photo: Het Parool, Herders Zijn de Beren Beu”, by Adam Nossiter, July 28, 2018, pgs 20-21
During my visit to the Fete de la Transhumance, the issue of new predators was being highly communicated to the public. An urgent issue, shepherds are reconsidering their profession, or demanding changes be made before protected invasive and re-introduced species decimate their herds. During talks with representatives of Le Maison de la Transhumance, an organization for the communication and interpretation of mediterranean pastoral cultures, ‘coupled with the wolf, the shepherd is having a terrible time carrying on his practice. For a dozen years, on the French side of the Alps, mountain breeders and transhumants have to face a new situation that complicates terribly (and even questions) their role and work: the presence of the large canid that takes from the wild and domestic fauna, ie; the wolf.’
‘The return of this incredible predator prompts passionate reactions and talks as well as clear positions depending on whether or not the wolf is wanted in the Alps. The presence of a pack of wolves on a territory represents a strong structural constraint for shepherds. If the breeder does not want to suffer huge losses, it immediately results in many and deep changes in pastoral practices: the almost ongoing presence of the shepherd (or shepherd assistant), regrouping the herd at night in a protection park, located if possible, as near to the cabin, and the reintroduction of protection dogs (mostly Montagne des Pyrenees or Patou breeds). Reintroducing these protection dogs in the herds poses cohabitation issues with hikers, with many accidents and complaints. Communication actions to the general public, as well as breeders and shepherd training in the use of these dogs are now essential.’
The far reaching consequences of invasive predators and the debate surrounding what to do, is making international headlines. For me, I side with the shepherds, but it is fascinating to consider what happens when the “Other” comes into a territory, whether it be animal or human. What are the reactions, and could they be indicative of a larger dialogue about “invasives’ in general…. people from other countries, nationalism, and the fear of change?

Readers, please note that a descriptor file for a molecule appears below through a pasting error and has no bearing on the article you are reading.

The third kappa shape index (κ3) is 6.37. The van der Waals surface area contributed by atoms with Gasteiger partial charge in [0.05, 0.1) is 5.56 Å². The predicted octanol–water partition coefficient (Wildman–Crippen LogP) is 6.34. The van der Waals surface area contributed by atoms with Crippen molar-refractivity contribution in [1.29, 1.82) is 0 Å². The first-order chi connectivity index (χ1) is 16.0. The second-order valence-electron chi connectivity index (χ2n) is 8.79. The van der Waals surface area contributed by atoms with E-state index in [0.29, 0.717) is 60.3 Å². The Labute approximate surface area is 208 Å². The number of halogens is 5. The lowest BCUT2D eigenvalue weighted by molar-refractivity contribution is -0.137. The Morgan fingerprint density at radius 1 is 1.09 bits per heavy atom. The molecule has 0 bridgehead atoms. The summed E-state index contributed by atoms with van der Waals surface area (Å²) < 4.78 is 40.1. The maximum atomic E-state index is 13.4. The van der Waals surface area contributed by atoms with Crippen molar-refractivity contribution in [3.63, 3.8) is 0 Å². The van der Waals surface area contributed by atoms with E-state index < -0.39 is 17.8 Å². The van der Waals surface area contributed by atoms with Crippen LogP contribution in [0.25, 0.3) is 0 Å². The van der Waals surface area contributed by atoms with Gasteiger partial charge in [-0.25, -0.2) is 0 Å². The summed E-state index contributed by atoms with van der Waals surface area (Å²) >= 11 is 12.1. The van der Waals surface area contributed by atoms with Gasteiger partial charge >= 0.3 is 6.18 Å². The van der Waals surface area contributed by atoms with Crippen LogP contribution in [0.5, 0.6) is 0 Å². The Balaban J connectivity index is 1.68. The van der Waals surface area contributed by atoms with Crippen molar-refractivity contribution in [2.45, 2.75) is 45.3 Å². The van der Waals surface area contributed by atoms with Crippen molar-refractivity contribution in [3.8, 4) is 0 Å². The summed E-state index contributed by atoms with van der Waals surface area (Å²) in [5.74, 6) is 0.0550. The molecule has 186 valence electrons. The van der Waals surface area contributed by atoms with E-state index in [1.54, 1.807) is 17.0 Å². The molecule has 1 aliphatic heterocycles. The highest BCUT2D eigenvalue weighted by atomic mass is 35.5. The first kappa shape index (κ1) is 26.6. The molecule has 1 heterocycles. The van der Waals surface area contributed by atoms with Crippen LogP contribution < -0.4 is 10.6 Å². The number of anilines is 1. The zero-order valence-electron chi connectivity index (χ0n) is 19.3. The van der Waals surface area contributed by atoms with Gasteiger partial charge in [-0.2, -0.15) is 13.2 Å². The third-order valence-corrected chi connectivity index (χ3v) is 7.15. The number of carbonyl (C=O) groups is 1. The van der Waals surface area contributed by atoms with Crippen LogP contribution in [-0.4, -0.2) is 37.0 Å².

Below I transcribe and edit from the full page spread in Het Parool, about the French Pyrenees Shepherd’s plight with the new invasive bear brought in from Slovenia. The article was originally in the New York Times, and written by Adam Nossiter, nytimes.com/by/adam-nossiter, July 23,2018.
Shepherds are tired of the Bear
Hidden by the omnipresent fog or glimpsed only from a distance, the predatory bear has driven some of these sheepmen from the high meadows, and they vow never to return.
“I’ve seen the carcasses,” said Christian Marrot, a sheep-raiser who was helping lead a flock through the streets of St.-Girons. “Now, I’m keeping mine below.”
Bears, sheep and humans are a volatile mix in these mountains. The combination has set up a classic French clash between the know-it-all state in Paris, guided by the stiff hand of the European Union, and one of France’s myriad microcultures.
The conflict is elemental: The French government is trying to restore the centuries-old brown bear population, which dwindled nearly to extinction by the 1990s, the victim of encroaching humanity and hunting.
The shepherds are not interested in the bear as “an element of the natural heritage in the Pyrenees,” as a government brochure puts it. They see their sheep being eaten, in sizable numbers.
If the bears are a hidden part of the landscape, their sheep prey are the opposite.
As the shepherds see it, the bears have pitted bureaucrats against peasants.
“They’re taking surveys in Paris about our life here in the Ariège,” grumbled Pierre Fort, 74, a sheep farmer tending his flock in the town’s streets, referring to the French department where most of the bears live. Each one of his animals had his initials stamped on its backside.
“They didn’t ask us if we wanted the bears here,” said Mr. Fort, his black beret clamped down on his head. He lost 35 sheep to the bears last year. “Too much,” he said. “It’s become impossible.”
This fall the government plans to introduce two more bears to the existing population of 43. A court ruling in March gave it little choice, after years of foot-dragging because of local opposition.
Photo: Statistics of Het Parool, July 28, 2018, JDN, Het Parool, pg 20: Next autumn the government wants to release two more bears, on top of the existing bear population of 43. Last year, the number of attacks of bears on sheep increased by 48% compared to 2016. Map shows central area population of bears, where France moved Slovenian bears. Presently there are 41 bears in the central, and 2 in the western area if the Pyrenees.